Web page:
Joint news release from Tennessee congressmen
WASHINGTON, D.C., Sept. 22, 2016 – U.S. Senators Lamar Alexander (R-Tenn.) and Bob Corker (R-Tenn.) along with U.S. Representatives Diane Black (R-Tenn.), Marsha Blackburn (R-Tenn.), Steve Cohen (D-Tenn.), Scott DesJarlais (R-Tenn.), John J. Duncan, Jr. (R-Tenn.), Stephen Fincher (R-Tenn.), Chuck Fleischmann (R-Tenn.) and Phil Roe (R-Tenn.) today introduced a bill to name the new Nashville federal courthouse in honor of former U.S. Sen. Fred Thompson.
Senator Alexander said: “Fred Thompson was one of Tennessee’s most celebrated public figures. After graduating from Vanderbilt University law school, he served in Nashville as Assistant United States Attorney. In 1973, Sen. Howard Baker named him minority counsel in the U.S. Senate Watergate hearings. In 1994, Tennesseans elected him United States Senator. He was an actor in more than 20 movies. It is appropriate to name the new federal courthouse in honor of Fred’s distinguished career as an attorney, Senate investigator, and United States Senator.”
Senator Corker said: “Fred Thompson served the people of Tennessee and our country with great distinction. Through his many different roles in public life, Fred never forgot where he came from, and our state and country miss his common sense approach to public service. I was proud to call him a friend and am pleased to join my colleagues to honor his life in this way.”
Representative Black said: “Fred Thompson was a statesman who led with conviction, and he was a visionary who helped turn our state into the conservative success story that it is today. Tennessee shines brighter because of Fred Thompson’s service. This courthouse will serve as a worthy tribute to his enduring legacy.”
Representative Blackburn said: “Fred D. Thompson had a long career in public service beginning with his work with Sen. Howard Baker. He was dedicated to first principles and conservative values. He went to school in Lawrence County, which is in my district, and the people there appreciate the contributions he made. Naming this federal courthouse to honor him is a great way to show our respect for his commitment to the people of Tennessee. I will be filing the companion legislation in the House and look forward to working with my colleagues to get it passed.”
Representative Cohen: “Fred Thompson served the United States and the state of Tennessee with distinction for 8 years in Congress. I was present when the National Conference of State Legislatures awarded him the Restoring the Balance Award for his dedication to federalism. For Fred, it was not a political or campaign issue, it was his philosophy. He was a proud graduate of the University of Memphis and the only U of M grad to ever serve in the U.S. Senate. Despite our political differences, Fred was always encouraging to me and I valued our friendship. He led an eclectic life from his time as an outstanding congressional staffer during the Watergate hearings and as a fine attorney, actor, and public servant. His was a life very well lived.”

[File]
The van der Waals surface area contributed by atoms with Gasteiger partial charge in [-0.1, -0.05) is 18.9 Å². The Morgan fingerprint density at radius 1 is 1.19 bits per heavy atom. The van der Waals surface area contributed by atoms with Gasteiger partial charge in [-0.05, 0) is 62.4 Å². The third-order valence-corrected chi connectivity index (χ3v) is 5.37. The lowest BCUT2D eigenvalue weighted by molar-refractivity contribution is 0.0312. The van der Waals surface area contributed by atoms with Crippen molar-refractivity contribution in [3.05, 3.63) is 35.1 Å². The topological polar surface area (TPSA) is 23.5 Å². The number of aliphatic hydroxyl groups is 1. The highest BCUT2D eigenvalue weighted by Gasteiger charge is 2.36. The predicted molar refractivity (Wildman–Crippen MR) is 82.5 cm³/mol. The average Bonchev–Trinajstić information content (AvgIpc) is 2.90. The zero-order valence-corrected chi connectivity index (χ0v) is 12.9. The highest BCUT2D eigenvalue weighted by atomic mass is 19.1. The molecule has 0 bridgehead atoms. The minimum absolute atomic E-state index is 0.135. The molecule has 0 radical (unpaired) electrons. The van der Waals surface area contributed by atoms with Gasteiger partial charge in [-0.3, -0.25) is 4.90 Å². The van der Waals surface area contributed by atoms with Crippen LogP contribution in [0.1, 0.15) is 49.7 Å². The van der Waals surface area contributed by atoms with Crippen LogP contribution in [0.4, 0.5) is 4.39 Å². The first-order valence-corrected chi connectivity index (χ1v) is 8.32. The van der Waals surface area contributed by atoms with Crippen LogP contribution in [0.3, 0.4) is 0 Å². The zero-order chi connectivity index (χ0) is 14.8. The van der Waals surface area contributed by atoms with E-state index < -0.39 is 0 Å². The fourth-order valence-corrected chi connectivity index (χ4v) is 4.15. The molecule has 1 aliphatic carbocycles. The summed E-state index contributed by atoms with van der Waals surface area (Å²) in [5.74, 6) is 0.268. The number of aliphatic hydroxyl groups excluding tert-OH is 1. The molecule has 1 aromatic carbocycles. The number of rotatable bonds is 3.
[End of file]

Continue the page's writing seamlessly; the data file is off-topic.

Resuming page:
Representative DesJarlais said: “From working as a young attorney highlighting corruption in the White House and Tennessee’s governor’s mansion, to being a familiar face on movies and television, to serving our state as a United States Senator, Fred Thompson will always be known as a favorite son of Tennessee. His service will be a part of the rich history of our state, and I am happy to join my colleagues in supporting this initiative.”
Representative Duncan said: “Fred Thompson was a strong, independent voice for Tennessee and somebody for whom I had great admiration and respect. Even though he achieved great national prominence, he never forgot his Tennessee roots.”
Representative Fincher said: “I am proud to recognize Fred Thompson as a great public servant and great Tennessean. As a prominent figure he never strayed from his small-town Tennessee values and always conducted himself with integrity. This federal courthouse will serve as a testament to his lifetime pursuit of justice and as an inspiration for those who walk in his footsteps.”
Representative Fleischmann said: “Senator Thompson had an incredible career as a U.S. attorney, columnist, actor, and legislator. Most importantly, however, he was a proud Tennessean and I’m pleased that a Federal Courthouse could soon bear his name.”
Representative Roe said: “Senator Thompson rose from humble beginnings to national prominence through hard work and perseverance. Fred dedicated much of his life to serving the state of Tennessee and this great country, and I am proud to join the Tennessee delegation to honor the memory of a great man I was lucky to call a friend.”
Full funding for construction of the new Nashville federal courthouse was provided by Congress last year in the fiscal year 2016 Omnibus Appropriations bill, which was approved by both the House of Representatives and the Senate in December of 2015. The new courthouse will be constructed by the General Services Administration and will be located at 719 Church Street.
Fred Thompson was first elected to the United States Senate in 1994 and served as a Senator from the State of Tennessee until 2003. Sen. Thompson graduated from Memphis State University in 1964 and Vanderbilt University School of Law in 1967. He also served as an Assistant United States Attorney in the State of Tennessee before serving as minority counsel to the Senate Watergate Committee in 1973. Sen. Thompson passed away on Nov. 1, 2015.
The legislation introduced today will now be considered by the Senate Environment and Public Works Committee and the House Transportation and Infrastructure Committee.